But I was betraying her, betraying her motherhood, cheating on her trust she had placed in me… I was the monster who she thought was an angel. We were standing by the side of the little puppy. I saw the bones in him. It has reduced a lot in weight and flesh. He was in coma.

Suddenly, I started crying. Santosh panicked because it was night, and we were outside on the road. I cried and cried and asked the doctor like a fool, looser: What you will do to him? Please tell, will he feel any pain?

The doctor asked me to calm down and assured that nothing will happen. He won’t feel anything. It will be only an injection. Then the he injected him. I was observing everything closely, the breathing stopped slowly. As the breathing stopped, my cry grew louder. Sundri did not understand anything. She was still happy. She still trusted me. The doctor left us.

I carried the baby in my hands as if it was my own child. In that heavy rain, Santosh and I went to nearby lake. Santosh brought everything with him such as salt, agarbatti, and flowers, too. I never asked  him where he arranged the flowers from. He also took all the medicines, saline, left over injections….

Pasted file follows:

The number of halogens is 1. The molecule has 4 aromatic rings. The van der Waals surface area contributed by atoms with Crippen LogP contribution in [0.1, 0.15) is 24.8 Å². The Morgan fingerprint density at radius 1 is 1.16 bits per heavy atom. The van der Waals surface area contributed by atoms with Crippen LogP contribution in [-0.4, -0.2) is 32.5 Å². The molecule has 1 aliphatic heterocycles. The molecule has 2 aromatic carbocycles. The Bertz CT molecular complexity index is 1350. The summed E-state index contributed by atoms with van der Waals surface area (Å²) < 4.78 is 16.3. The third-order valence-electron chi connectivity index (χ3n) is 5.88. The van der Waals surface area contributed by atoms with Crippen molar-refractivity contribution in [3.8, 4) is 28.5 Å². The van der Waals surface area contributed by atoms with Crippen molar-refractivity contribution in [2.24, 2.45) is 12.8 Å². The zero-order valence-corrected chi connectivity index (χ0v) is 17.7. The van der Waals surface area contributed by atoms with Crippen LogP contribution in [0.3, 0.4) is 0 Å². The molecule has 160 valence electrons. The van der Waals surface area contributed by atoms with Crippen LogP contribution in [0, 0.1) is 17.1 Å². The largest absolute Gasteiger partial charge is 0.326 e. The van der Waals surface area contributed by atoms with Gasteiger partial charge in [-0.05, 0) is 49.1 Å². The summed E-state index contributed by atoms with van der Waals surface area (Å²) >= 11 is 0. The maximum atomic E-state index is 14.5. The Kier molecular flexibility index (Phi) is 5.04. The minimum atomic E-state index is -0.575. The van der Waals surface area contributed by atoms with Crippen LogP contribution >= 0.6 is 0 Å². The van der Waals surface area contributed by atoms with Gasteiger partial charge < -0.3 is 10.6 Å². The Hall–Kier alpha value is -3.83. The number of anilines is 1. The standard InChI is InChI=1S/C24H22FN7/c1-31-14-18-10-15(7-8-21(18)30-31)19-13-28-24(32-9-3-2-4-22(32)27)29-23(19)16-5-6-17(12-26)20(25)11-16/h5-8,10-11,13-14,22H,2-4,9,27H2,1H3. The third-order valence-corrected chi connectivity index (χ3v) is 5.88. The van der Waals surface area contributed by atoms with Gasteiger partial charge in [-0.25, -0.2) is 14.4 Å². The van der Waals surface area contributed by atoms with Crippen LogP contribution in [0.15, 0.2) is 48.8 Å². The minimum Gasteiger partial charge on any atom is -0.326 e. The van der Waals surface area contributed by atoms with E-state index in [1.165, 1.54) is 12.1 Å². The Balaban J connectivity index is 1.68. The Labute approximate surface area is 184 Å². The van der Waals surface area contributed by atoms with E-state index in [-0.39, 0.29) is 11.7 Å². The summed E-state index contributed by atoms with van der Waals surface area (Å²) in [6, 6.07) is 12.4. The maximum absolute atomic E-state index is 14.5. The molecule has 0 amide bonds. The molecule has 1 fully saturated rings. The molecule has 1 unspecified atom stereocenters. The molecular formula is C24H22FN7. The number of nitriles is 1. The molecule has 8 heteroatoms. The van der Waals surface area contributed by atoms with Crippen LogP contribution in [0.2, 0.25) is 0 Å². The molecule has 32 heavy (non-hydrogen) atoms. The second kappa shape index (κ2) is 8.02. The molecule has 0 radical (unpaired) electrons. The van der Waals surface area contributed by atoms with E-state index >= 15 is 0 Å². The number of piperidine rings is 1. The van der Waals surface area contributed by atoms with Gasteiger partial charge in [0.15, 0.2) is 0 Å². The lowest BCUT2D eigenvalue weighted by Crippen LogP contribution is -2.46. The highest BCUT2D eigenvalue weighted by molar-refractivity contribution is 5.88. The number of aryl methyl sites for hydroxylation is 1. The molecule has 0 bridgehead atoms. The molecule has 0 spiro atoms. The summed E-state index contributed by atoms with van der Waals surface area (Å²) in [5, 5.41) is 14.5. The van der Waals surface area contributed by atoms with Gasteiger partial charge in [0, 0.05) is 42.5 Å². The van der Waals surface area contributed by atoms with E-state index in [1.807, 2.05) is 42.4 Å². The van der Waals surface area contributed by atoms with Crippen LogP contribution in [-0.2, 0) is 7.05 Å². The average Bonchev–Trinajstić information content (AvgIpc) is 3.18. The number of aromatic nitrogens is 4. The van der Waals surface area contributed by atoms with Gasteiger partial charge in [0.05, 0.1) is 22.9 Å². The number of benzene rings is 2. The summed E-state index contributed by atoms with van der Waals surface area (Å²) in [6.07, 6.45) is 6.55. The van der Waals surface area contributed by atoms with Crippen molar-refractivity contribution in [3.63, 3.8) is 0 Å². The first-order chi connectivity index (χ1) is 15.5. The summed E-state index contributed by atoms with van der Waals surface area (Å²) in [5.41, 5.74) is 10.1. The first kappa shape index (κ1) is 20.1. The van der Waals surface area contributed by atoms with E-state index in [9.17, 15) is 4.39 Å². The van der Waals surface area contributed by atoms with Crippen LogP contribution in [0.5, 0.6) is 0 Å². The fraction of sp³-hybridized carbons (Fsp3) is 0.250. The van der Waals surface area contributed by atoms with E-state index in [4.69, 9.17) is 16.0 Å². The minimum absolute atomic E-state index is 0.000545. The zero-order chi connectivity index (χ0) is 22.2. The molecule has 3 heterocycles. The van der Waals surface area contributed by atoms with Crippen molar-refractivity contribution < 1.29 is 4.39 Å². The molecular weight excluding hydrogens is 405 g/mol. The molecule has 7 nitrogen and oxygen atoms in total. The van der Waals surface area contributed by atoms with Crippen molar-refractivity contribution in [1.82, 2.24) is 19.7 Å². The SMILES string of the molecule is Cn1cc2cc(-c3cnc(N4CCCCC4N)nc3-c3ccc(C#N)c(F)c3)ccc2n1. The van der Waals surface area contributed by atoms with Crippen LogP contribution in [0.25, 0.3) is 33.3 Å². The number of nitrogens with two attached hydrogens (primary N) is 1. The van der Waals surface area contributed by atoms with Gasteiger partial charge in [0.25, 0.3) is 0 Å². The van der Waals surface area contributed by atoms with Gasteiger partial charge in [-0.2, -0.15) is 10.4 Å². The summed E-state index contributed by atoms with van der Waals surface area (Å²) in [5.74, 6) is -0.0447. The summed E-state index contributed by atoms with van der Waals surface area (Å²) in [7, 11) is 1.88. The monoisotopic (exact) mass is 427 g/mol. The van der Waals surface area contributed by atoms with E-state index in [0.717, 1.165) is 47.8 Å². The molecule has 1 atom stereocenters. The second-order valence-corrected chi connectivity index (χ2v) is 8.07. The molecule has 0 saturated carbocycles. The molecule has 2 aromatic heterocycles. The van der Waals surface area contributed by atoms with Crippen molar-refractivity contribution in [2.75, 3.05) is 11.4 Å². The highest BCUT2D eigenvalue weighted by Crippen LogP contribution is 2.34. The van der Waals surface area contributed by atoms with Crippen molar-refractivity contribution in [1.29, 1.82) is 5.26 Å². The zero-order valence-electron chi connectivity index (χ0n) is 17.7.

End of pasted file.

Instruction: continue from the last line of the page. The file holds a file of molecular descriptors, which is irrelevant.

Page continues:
As I carried the baby towards my car, I saw Sundri who looked more confident. She must be thinking that I was taking the baby to the hospital like how I had taken Sundri earlier, and just like her, the baby would be fine too. She was dancing in the rain. I was crying.

That night I came home at around 2:00am. After that episode, some people mocked me… How could I take this step? Am I mad…

It is my confession: Among many sins, it is one. Whatever decision I took that  day, I really do not know to what extent it was a right thought.

Tears are rolling down my face even as I share this page of my life with you. I remember, Swamiji said in a group discussion that in the worst case scenario, euthanasia can be a right decision. His words somehow gave me peace. But I have never been able to forget it. It is imprinted in my heart. Today, as I share it, I hope you will understand the inner turmoil…

I am seeking forgiveness in front of my master… I am seeking forgiveness from Sundri, I could not save her child and I am seeking forgiveness because I betrayed a mother.


First picture-Anna Dudkova